Last week we announced that the Business Council would be working with other community partners, including Affordable Housing Now, MBEP, and the Chamber, to advocate in favor of a model density bonus program to be adopted at the County level. As part of that discussion we promised to provide a deeper dive into what a density bonus actually is, and then point to another local program that we think has been successful.
First off, what is a Density Bonus; and why is it important?
Density Bonus programs in California have been around for decades now, but have only been gaining serious traction in the past 20 years or so, and mainly in Southern California. Essentially this state level policy tool provides incremental increases in the level of zoning for a given housing project per incremental inclusion of more affordable housing units. The California wide program for 2018 states that for every 1 percent increase in the amount of affordable housing provided in project, the total density of the project can increase by 2 percent over the existing density allowed for in the local zoning scheme. The program goes even further for providing “very low” income units, which are defined as units restricted to those earning between 30-50% of Area Median Income (AMI). For every additional percentage of units restricted to those earning “very low incomes” you get a 4 percent increase in maximum density.
Beyond the increases in density, development projects that choose to build more affordable housing than what is required by local plans can also pick from a menu of “zoning concessions”. These concessions vary from having reduced parking requirements, to not having to adhere to property setbacks, to even increases in building height. The amount of concessions a developer gets is dependent upon how much affordable housing they build.
The maximum bonus available under state law is a 35 percent increase in density with 3 concessions, which can be achieved through a combination of additional low income and very low income units. However, State law allows for local jurisdictions to go above and beyond this minimum and offer even more incentives for more affordable housing.
This is exactly what San Diego decided to do with their program. Rather than just relying on incremental increases in density, San Diego decided to go above and beyond the state minimum and provide a windfall incentive to those who maxed out their affordable housing provisions. For instance, if a developer restricted 15 percent of their base number of units allowed under local zoning for those earning “very low incomes”, they would get a 50 percent increase in available density and up to 5 zoning concessions! The key here is that developers were properly incentivized to build as much affordable housing as possible. This not only makes it easier to build more housing generally because it’s easier from a financial perspective with more units, but it has also led to a 500 percent increase in the number of affordable units built in San Diego since it’s adoption.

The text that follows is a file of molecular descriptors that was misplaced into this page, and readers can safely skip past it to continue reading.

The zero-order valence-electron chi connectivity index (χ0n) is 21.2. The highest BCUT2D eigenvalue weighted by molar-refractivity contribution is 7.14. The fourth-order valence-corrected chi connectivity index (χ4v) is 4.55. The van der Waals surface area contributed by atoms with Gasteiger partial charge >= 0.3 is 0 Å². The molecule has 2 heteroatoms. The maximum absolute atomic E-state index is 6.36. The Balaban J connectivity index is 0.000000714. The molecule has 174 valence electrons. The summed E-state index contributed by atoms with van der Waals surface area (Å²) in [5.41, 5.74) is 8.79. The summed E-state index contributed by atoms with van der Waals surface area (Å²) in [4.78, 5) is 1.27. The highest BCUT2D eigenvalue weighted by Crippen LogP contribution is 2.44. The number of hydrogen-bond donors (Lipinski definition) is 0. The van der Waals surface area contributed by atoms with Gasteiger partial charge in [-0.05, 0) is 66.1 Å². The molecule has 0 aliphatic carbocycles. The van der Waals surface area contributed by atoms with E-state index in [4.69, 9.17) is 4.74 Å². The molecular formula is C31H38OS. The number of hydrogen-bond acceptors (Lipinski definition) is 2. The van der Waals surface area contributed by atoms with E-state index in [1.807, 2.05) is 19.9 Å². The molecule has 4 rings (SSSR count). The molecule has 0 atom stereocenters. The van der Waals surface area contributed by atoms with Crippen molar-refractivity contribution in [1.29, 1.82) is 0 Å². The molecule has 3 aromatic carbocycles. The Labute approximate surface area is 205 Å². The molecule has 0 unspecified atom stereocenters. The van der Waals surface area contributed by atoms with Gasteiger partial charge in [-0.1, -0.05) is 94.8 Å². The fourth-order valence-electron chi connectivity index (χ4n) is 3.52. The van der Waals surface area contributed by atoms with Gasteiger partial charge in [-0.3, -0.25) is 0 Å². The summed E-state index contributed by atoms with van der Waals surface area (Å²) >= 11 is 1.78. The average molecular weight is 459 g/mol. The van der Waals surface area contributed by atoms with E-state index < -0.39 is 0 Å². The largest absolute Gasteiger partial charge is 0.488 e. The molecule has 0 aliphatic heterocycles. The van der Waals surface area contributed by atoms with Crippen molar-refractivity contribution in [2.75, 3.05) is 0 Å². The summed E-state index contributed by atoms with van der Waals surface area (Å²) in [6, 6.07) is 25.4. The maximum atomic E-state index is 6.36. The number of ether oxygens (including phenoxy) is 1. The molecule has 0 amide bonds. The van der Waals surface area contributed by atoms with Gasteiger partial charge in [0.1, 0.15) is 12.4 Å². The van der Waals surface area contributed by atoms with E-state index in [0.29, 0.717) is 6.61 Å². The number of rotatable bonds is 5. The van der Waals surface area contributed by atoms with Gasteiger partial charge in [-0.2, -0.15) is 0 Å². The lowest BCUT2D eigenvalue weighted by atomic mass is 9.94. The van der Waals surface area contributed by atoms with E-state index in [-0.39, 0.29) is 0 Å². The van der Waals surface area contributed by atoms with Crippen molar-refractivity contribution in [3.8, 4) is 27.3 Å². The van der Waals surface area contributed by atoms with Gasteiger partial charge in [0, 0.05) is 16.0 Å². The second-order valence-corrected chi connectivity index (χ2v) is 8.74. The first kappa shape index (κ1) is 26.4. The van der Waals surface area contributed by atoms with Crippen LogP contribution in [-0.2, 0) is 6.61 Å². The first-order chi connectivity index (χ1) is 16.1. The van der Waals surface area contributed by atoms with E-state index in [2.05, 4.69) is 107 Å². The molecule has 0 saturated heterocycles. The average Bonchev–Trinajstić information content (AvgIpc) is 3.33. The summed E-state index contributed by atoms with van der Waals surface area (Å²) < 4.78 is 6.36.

So why is this so important in Santa Cruz County? Well beyond the fact that we have only built 1 new unit of housing for every 10 new people that have come here over the last 25 years, we also haven’t rezoned much land. Also, the latest effort to rezone more land for higher densities, the Sustainable Santa Cruz County Plan, has been delayed for 3 years and is only now beginning environmental review. That means that any new zoning changes aren’t likely to be adopted for at least 2 more years, and then projects could theoretically follow in about 2 years after that–hardly an appropriately timed solution.
Adopting a forward thinking, enhanced Density Bonus Program now could help get around these zoning limitations–if only for marginal increases–but short term increases nonetheless. In looking at the policy options available at this moment, it’s probably the best shot we have at any meaningful progress at the County level in the near term.
So what’s next?
The Business Council is going to continue working with our partners to develop a local version of this model to hopefully be adopted within the next 6 months. Our first step: the Housing Advisory Commission special meeting on May 2nd, 7-9pm in the County Board of Supervisors chambers. We will be there, and with a concrete example of the policy we want to see adopted. Our goal is to dramatically increase the amount of housing, both affordable and market rate, being built in the unincorporated area of the County.
Hopefully you can join us.